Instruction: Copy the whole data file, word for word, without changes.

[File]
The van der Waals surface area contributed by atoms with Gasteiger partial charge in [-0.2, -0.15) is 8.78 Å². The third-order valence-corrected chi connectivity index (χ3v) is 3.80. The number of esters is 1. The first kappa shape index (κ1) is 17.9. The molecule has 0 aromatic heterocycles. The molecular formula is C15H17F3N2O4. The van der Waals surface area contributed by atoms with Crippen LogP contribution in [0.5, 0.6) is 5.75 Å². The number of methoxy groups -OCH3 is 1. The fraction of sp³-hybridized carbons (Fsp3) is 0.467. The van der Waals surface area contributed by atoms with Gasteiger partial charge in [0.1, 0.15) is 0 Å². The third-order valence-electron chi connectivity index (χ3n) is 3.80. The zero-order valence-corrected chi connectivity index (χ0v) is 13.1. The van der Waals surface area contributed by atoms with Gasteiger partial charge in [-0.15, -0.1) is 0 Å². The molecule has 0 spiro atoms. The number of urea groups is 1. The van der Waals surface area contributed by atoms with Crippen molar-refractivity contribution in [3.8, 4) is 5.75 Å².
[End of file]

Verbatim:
The van der Waals surface area contributed by atoms with Gasteiger partial charge in [-0.2, -0.15) is 8.78 Å². The third-order valence-corrected chi connectivity index (χ3v) is 3.80. The number of esters is 1. The first kappa shape index (κ1) is 17.9. The molecule has 0 aromatic heterocycles. The molecular formula is C15H17F3N2O4. The van der Waals surface area contributed by atoms with Crippen LogP contribution in [0.5, 0.6) is 5.75 Å². The number of methoxy groups -OCH3 is 1. The fraction of sp³-hybridized carbons (Fsp3) is 0.467. The van der Waals surface area contributed by atoms with Gasteiger partial charge in [0.1, 0.15) is 0 Å². The third-order valence-electron chi connectivity index (χ3n) is 3.80. The zero-order valence-corrected chi connectivity index (χ0v) is 13.1. The van der Waals surface area contributed by atoms with Gasteiger partial charge in [-0.15, -0.1) is 0 Å². The molecule has 0 spiro atoms. The number of urea groups is 1. The van der Waals surface area contributed by atoms with Crippen molar-refractivity contribution in [3.8, 4) is 5.75 Å².